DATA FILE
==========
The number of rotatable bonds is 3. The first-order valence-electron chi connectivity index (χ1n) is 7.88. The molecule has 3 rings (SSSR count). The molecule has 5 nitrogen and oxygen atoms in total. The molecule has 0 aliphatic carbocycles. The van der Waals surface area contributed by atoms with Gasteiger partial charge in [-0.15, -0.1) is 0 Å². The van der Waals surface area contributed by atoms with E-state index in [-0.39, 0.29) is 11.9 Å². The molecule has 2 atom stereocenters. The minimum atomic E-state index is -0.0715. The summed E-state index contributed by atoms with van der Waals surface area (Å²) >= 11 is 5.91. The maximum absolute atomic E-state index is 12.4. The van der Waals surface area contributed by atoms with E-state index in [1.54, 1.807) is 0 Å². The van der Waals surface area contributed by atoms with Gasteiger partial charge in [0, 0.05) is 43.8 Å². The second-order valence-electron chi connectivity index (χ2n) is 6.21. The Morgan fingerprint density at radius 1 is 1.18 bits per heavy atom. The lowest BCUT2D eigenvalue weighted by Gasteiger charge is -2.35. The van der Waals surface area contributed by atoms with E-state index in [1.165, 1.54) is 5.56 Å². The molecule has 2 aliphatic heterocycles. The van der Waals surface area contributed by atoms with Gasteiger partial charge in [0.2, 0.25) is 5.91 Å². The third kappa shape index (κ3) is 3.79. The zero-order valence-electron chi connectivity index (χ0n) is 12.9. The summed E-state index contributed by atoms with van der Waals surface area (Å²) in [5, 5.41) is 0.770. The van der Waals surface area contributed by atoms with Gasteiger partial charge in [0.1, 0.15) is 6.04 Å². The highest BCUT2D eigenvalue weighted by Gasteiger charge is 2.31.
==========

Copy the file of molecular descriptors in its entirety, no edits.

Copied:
The number of rotatable bonds is 3. The first-order valence-electron chi connectivity index (χ1n) is 7.88. The molecule has 3 rings (SSSR count). The molecule has 5 nitrogen and oxygen atoms in total. The molecule has 0 aliphatic carbocycles. The van der Waals surface area contributed by atoms with Gasteiger partial charge in [-0.15, -0.1) is 0 Å². The van der Waals surface area contributed by atoms with E-state index in [-0.39, 0.29) is 11.9 Å². The molecule has 2 atom stereocenters. The minimum atomic E-state index is -0.0715. The summed E-state index contributed by atoms with van der Waals surface area (Å²) >= 11 is 5.91. The maximum absolute atomic E-state index is 12.4. The van der Waals surface area contributed by atoms with E-state index in [1.54, 1.807) is 0 Å². The van der Waals surface area contributed by atoms with Gasteiger partial charge in [0, 0.05) is 43.8 Å². The second-order valence-electron chi connectivity index (χ2n) is 6.21. The Morgan fingerprint density at radius 1 is 1.18 bits per heavy atom. The lowest BCUT2D eigenvalue weighted by Gasteiger charge is -2.35. The van der Waals surface area contributed by atoms with E-state index in [1.165, 1.54) is 5.56 Å². The molecule has 2 aliphatic heterocycles. The van der Waals surface area contributed by atoms with Gasteiger partial charge in [0.2, 0.25) is 5.91 Å². The third kappa shape index (κ3) is 3.79. The zero-order valence-electron chi connectivity index (χ0n) is 12.9. The summed E-state index contributed by atoms with van der Waals surface area (Å²) in [5, 5.41) is 0.770. The van der Waals surface area contributed by atoms with Gasteiger partial charge in [0.1, 0.15) is 6.04 Å². The highest BCUT2D eigenvalue weighted by Gasteiger charge is 2.31.